Managing virtual servers and applications in the cloud is hard because it requires not only major changes to technology and process, but also a mindset shift. You need to align your tools and strategy for automation with your team’s “cloud awareness” mindset. Otherwise, moving to cloud infrastructure can end up costing you more time and money than physical infrastructure.
The need to align your methodology with your cloud awareness mindset is a big reason why there is no single, correct “recipe for success” for leveraging the cloud. The tools and processes that will work best for a given team at a given point in time depend on its actual state of cloud awareness-that is, how you view and treat your server and application instances.
As one of the most experienced boutique Boston cloud consulting firms targeting startups and SMBs, we’ve worked with clients at every point along the cloud awareness continuum, from “legacy infrastructure” (think racked servers in a data center managed by hand) to “cloud-aware” (think continuous delivery, ephemeral instances, and no panic attacks if you lose one or even ten cloud servers in an outage).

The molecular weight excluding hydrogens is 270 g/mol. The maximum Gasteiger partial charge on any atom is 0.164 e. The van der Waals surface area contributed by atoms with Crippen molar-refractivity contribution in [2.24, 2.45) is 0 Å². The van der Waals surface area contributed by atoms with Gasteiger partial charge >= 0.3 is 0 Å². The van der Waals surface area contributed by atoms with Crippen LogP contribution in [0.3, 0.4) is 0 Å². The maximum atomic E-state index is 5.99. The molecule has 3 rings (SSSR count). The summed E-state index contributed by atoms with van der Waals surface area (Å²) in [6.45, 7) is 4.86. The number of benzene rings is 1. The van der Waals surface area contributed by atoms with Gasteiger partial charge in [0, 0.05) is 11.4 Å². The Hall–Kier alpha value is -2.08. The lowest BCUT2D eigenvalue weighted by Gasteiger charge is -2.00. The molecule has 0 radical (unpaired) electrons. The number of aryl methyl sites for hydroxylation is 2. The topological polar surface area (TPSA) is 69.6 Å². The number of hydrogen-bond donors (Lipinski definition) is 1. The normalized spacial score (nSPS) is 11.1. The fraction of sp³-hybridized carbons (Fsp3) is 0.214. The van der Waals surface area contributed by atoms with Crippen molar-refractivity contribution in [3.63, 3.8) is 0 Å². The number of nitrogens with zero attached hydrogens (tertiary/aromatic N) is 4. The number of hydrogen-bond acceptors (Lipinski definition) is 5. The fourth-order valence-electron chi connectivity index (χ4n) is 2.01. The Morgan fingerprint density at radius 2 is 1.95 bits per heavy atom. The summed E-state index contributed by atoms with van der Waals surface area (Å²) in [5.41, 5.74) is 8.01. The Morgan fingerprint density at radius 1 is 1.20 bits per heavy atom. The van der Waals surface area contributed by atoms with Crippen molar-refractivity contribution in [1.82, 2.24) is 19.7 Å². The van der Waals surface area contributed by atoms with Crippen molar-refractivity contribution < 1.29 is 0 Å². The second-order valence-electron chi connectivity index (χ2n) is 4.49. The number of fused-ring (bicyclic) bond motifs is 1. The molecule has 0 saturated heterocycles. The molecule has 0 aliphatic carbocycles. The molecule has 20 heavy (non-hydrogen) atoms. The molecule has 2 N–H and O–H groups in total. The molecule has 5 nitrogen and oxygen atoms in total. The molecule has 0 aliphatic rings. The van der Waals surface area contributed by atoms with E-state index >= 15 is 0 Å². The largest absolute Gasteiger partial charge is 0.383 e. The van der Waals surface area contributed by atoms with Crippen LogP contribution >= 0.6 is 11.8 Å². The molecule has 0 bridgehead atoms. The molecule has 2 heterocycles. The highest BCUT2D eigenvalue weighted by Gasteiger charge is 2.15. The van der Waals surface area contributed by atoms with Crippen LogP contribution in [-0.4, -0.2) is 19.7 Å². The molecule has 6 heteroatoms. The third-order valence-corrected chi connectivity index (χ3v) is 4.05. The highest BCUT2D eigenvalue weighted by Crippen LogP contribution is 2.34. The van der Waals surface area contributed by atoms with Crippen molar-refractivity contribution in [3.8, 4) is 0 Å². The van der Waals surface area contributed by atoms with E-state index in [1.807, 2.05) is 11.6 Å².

We’ve also seen the Boston DevOps scene, as well the overall industry focus on DevOps, expand considerably even in just the past year. Likewise, the pace of cloud migration around Boston and elsewhere has accelerated even more. This is true not just among startups and small tech firms, but for all businesses that rely on IT or software development as a differentiator.
Yet many teams, even though they’re “on cloud,” still have vestiges of a legacy infrastructure mindset. For example, teams at the cut/paste stage of cloud migration can successfully save on hardware costs by virtualizing servers. But they still tend to treat their virtual servers as if they were sitting in racks in a data center: they give them names, manage them individually and keep them up-and-running indefinitely. They also tend to struggle with deployment and administration bottlenecks similar to what teams working on traditional data center infrastructure frequently encounter.
In contrast, teams at the “partially cloud aware” stage are actively leveraging the cost and speed advantages of public cloud. But they probably have separate processes for deploying code and infrastructure.